The debate is starting all over again about how to fund Higher Education. Christine Alsford speaks to vice-chancellors Sir David Bell at Reading, Professor Joy Carter from Winchester, and Southampton Itchen MP and former universities minister John Denham about the challenges ahead.
The deadline for prospective students to apply for university in September passed at 6pm today. Students are already paying fees of up to nine thousand pounds a year. But could the cost of a degree be set to rise again?
One top university has already said it wants to charge up to seventeen thousand. Meanwhile, the whole debate over who should fund higher education - and how - is rearing its head once more. ITV Meridian's Social Affairs correspondent Christine Alsford reports.
In her report Christine Alsford speaks to University of Reading Vice-Chancellor Sir David Bell, students at the University of Southampton and the University of Winchester Vice-Chancellor Professor Joy Carter.
Any would be students in the region hoping to apply for university have until six o'clock this evening to submit their forms on the UCAS website.
Several sixth form colleges in the region are reporting an increase in applications, in some cases entries are up by as much as six per cent. Applications fell two years ago following the trebling of tuition fees. Final figures will be released at the end of this month.
Staff at universities, including Brighton, Sussex and Southampton Solent, will be going on strike today in a row over pay.
Members of Unison and Unite will be forming picket lines from 7am.
It is their first national strike over pay in 7 years.
The strikes could mean that lectures or tutorials are cancelled, possibly causing disruption to whole departments.
The strikes are predicted to have a "low level impact" on students.
Video. It is being billed as one of the biggest changes to higher education for generations and some believe it could spell the end of the university campus all together. The first wave of a new generation of free online lectures and courses has just been launched in this country.
But will they result in higher education learning a tough lesson, as they lose income from tuition fees? Our Social Affairs correspondent Christine Alsford reports.
Police in Dorset will be carrying out additional patrols and offering advice to students during freshers' week to reduce alcohol related crime.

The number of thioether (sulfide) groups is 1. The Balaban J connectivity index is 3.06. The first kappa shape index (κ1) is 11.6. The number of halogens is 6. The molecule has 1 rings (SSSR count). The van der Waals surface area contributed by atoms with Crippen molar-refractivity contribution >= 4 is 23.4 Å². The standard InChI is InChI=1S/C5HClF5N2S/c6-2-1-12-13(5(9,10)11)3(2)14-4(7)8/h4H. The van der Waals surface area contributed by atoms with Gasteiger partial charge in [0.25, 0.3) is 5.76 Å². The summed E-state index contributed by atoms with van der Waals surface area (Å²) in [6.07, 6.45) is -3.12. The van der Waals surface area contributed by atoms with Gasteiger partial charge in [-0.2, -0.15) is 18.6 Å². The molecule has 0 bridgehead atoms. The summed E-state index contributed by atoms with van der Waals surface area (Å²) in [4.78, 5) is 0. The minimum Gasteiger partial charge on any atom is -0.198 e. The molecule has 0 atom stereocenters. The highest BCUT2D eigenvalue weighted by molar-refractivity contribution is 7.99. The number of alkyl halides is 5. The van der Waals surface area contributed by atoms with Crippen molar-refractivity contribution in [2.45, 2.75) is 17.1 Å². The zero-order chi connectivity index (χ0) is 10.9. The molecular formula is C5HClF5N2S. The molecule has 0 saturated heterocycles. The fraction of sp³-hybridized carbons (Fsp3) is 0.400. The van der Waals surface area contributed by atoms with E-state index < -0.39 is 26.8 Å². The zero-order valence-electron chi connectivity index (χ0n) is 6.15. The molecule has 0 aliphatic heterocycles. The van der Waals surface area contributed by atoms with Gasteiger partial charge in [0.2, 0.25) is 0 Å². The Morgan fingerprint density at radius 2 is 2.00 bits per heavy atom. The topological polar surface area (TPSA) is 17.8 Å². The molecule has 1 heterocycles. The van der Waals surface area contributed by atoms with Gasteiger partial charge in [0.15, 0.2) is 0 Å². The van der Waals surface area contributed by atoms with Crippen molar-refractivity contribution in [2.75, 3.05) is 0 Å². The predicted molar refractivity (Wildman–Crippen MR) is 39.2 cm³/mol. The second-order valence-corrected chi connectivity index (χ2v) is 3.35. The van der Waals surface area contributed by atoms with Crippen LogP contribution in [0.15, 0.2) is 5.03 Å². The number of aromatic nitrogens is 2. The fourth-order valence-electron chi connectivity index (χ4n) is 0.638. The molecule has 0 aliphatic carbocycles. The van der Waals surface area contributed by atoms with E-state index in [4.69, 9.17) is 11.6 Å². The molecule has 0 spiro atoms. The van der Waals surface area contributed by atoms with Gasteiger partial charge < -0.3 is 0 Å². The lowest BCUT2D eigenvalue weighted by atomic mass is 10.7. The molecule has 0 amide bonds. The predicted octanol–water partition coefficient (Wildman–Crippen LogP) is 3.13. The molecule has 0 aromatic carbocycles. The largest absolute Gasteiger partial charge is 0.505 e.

It comes as part of the 'In Focus' campaign which will run over five days from 18th to 22nd September.
It aims to highlight the realities of dealing with drunkenness and alcohol-related incidents.
The campaign coincides with freshers' week - when new students arrive at their chosen universities.
Police hope that a greater presence will help people face up to the problems of excessive drinking.
University Liaison Officer PC Andy Scarratt said: "We will be offering students advice on staying safe whilst on nights out. Our aim is for individuals to enjoy their student experience, but in a safe and well informed way.”
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Universities breathed a sigh of relief today as new figures showed the number of applications for degree courses were up.
In total, there's been a 3.5 per cent increase on last year. The news follows a drop of ten per cent in England in 2011 - the first year of higher tuition fees.
The Universities of Kent, Southampton, Oxford and Bournemouth are now all reporting figures that are stable - rising - or even breaking records.
Our Social Affairs Correspondent Christine Alsford reports and speaks to Karen Pichlman, Head of Admissions, University of Bournemouth, Steven Holdcroft, Head of Admissions, University of Kent, and Prof Alix Neill, University of Southampton.
Figures released today by UCAS show the number of students applying to go to university has risen by 3.5%
Application rates, which take population changes into account, show that the proportion of English 18 year olds applying in 2013 has increased by one percentage point.
Applications to Bournemouth University have increased by 2.5% from last year whilst Southampton has seen a 7% rise.
The number of applications hasn't returned to 2011 levels, but the signs are being seen as an encouraging step by the government.
It was thought that numbers would be down because of tuition fees and the rise in apprenticeship schemes.
Applications in Kent have previously fallen by over six percent, but have risen sharply to pre-tuition fee levels.
Portsmouth University has revealed who its new Vice-Chancellor will be. Professor Graham Galbraith, currently deputy Vice-Chancellor at the University of Hertfordshire, will take over in September from Professor John Craven who is retiring after 16 years in the post.
Chairman of the Board of Governors, Stuart Iles, said: “He brings with him a wealth of management experience and a strong entrepreneurial outlook which, combined with a substantial record of academic achievement, makes him an ideal person to lead the University forward."